I own a 6-shot stainless steel Model 686 with a 2-3/4 inch barrel. It is my favorite gun to shoot (albeit usually with .38 Special rounds at the range), with a very smooth trigger and surprising accuracy. So I can believe that this tuned gun performs very well. But they made it ugly! The wooden grip isn’t as attractive as mine, the unfluted cylinder is hideous, the big flat-sided barrel with large type “Performance Center” and “357 Mag 7x” looks tacky. If I wanted an ugly gun I’d own a Glock or other plastic 9mm. And even without flutes (which don’t really reduce steel where it’s useful) I also wonder about the thickness and durability of the cylinder walls. I mean, they’re probably fine, but I think the issue needs to be addressed when someone increases revolver capacity without any increase in cylinder diameter — it’s not obviously a non-issue as it would be with an N-frame .357. Finally, one has to consider that for a gun this bulky and heavy a snubnosed barrel is not the most logical choice. A 4″ barrel would be no harder to holster, would have less muzzle blast, higher velocity and greater practical accuracy. Although I like my 686, I’d probably trade it for the exact same thing with a 4″ barrel.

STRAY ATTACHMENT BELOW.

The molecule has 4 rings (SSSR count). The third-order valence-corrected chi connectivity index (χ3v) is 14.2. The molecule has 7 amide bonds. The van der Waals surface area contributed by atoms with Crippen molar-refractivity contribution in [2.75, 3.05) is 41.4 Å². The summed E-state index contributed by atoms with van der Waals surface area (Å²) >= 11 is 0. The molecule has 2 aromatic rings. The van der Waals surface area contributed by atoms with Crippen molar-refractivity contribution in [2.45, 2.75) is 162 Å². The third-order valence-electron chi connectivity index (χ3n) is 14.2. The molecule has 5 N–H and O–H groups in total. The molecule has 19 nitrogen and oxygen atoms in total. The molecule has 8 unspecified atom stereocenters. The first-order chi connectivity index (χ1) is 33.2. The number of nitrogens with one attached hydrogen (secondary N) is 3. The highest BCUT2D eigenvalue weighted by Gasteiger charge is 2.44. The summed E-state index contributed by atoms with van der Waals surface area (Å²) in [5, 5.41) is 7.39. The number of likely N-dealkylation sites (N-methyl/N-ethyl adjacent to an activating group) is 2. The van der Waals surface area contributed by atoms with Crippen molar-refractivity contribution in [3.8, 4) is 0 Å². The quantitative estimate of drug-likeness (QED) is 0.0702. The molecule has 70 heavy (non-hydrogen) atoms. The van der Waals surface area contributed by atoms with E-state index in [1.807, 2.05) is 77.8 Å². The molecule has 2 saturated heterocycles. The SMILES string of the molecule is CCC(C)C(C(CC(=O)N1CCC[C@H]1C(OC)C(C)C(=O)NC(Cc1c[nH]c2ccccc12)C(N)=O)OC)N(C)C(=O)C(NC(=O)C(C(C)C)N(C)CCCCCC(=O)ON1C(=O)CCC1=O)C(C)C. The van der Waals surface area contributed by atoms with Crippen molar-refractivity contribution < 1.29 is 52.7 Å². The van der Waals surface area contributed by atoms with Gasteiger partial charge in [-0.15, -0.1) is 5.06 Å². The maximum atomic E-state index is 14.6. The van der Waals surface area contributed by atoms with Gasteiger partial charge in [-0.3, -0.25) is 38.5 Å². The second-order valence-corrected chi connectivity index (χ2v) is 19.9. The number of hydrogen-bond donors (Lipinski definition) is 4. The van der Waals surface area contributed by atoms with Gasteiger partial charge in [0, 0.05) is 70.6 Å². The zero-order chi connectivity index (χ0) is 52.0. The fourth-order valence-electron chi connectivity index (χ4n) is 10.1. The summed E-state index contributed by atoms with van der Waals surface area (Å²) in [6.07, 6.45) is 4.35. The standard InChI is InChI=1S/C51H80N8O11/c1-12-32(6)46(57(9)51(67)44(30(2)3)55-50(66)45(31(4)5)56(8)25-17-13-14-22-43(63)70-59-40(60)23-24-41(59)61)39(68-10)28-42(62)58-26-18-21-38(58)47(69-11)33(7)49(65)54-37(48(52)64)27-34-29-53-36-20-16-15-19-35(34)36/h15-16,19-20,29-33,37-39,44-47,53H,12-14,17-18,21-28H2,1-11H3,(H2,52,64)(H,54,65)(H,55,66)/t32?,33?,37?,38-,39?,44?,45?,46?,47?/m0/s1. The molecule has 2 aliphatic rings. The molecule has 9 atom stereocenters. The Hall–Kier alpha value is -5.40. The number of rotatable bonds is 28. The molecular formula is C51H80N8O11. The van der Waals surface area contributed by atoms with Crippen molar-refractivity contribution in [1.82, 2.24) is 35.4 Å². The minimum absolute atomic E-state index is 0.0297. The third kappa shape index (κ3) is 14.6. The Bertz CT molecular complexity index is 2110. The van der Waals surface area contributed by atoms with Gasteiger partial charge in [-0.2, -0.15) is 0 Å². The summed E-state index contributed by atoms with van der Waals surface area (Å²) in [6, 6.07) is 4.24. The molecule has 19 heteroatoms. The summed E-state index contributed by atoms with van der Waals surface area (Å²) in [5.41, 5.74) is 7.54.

• Duane Daiker January 26, 2015, 11:25 am

      I guess beauty is in the eye of the beholder — I love the look.

      However, there is no need to be worried about the cylinder strength. S&W has been making this configuration for almost two decades without a problem. Also, S&W tells me that cylinders with an odd number of charge holes are actually stronger than those with an even number, because of the placement of the cylinder stop notches on the outside surface.